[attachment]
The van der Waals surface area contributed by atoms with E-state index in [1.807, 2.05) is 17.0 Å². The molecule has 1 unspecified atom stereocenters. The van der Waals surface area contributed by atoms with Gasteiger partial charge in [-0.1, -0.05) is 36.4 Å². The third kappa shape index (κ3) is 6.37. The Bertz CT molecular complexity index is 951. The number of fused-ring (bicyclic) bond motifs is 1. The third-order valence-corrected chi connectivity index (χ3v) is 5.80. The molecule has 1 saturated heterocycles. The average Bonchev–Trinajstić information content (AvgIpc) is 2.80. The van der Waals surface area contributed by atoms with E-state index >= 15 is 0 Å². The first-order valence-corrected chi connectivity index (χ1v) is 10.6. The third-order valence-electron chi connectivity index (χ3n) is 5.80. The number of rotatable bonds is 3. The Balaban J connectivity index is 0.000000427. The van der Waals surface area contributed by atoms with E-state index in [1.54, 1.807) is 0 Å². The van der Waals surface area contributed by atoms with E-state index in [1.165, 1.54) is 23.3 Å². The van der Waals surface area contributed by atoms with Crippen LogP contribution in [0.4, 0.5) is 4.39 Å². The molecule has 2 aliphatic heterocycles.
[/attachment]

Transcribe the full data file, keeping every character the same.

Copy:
The van der Waals surface area contributed by atoms with E-state index in [1.807, 2.05) is 17.0 Å². The molecule has 1 unspecified atom stereocenters. The van der Waals surface area contributed by atoms with Gasteiger partial charge in [-0.1, -0.05) is 36.4 Å². The third kappa shape index (κ3) is 6.37. The Bertz CT molecular complexity index is 951. The number of fused-ring (bicyclic) bond motifs is 1. The third-order valence-corrected chi connectivity index (χ3v) is 5.80. The molecule has 1 saturated heterocycles. The average Bonchev–Trinajstić information content (AvgIpc) is 2.80. The van der Waals surface area contributed by atoms with E-state index >= 15 is 0 Å². The first-order valence-corrected chi connectivity index (χ1v) is 10.6. The third-order valence-electron chi connectivity index (χ3n) is 5.80. The number of rotatable bonds is 3. The Balaban J connectivity index is 0.000000427. The van der Waals surface area contributed by atoms with E-state index in [1.54, 1.807) is 0 Å². The van der Waals surface area contributed by atoms with E-state index in [1.165, 1.54) is 23.3 Å². The van der Waals surface area contributed by atoms with Crippen LogP contribution in [0.4, 0.5) is 4.39 Å². The molecule has 2 aliphatic heterocycles.